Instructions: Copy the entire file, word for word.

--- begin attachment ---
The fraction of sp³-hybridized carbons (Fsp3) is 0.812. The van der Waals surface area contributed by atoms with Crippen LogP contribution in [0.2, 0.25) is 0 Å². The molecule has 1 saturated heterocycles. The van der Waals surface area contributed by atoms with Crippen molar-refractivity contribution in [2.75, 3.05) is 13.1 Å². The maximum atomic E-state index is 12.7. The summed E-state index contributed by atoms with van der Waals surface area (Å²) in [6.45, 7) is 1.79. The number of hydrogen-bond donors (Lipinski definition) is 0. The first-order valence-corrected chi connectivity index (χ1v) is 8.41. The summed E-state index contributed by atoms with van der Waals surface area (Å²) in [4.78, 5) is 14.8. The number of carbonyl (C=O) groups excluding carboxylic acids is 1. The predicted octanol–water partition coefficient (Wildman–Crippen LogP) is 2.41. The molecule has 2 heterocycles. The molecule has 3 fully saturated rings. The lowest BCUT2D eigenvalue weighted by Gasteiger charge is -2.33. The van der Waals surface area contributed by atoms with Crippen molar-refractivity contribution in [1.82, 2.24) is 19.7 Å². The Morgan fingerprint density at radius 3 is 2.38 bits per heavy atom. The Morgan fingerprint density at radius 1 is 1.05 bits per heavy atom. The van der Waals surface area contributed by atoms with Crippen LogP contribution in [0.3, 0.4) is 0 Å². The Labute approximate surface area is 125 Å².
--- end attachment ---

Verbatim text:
The fraction of sp³-hybridized carbons (Fsp3) is 0.812. The van der Waals surface area contributed by atoms with Crippen LogP contribution in [0.2, 0.25) is 0 Å². The molecule has 1 saturated heterocycles. The van der Waals surface area contributed by atoms with Crippen molar-refractivity contribution in [2.75, 3.05) is 13.1 Å². The maximum atomic E-state index is 12.7. The summed E-state index contributed by atoms with van der Waals surface area (Å²) in [6.45, 7) is 1.79. The number of hydrogen-bond donors (Lipinski definition) is 0. The first-order valence-corrected chi connectivity index (χ1v) is 8.41. The summed E-state index contributed by atoms with van der Waals surface area (Å²) in [4.78, 5) is 14.8. The number of carbonyl (C=O) groups excluding carboxylic acids is 1. The predicted octanol–water partition coefficient (Wildman–Crippen LogP) is 2.41. The molecule has 2 heterocycles. The molecule has 3 fully saturated rings. The lowest BCUT2D eigenvalue weighted by Gasteiger charge is -2.33. The van der Waals surface area contributed by atoms with Crippen molar-refractivity contribution in [1.82, 2.24) is 19.7 Å². The Morgan fingerprint density at radius 3 is 2.38 bits per heavy atom. The Morgan fingerprint density at radius 1 is 1.05 bits per heavy atom. The van der Waals surface area contributed by atoms with Crippen LogP contribution in [0.3, 0.4) is 0 Å². The Labute approximate surface area is 125 Å².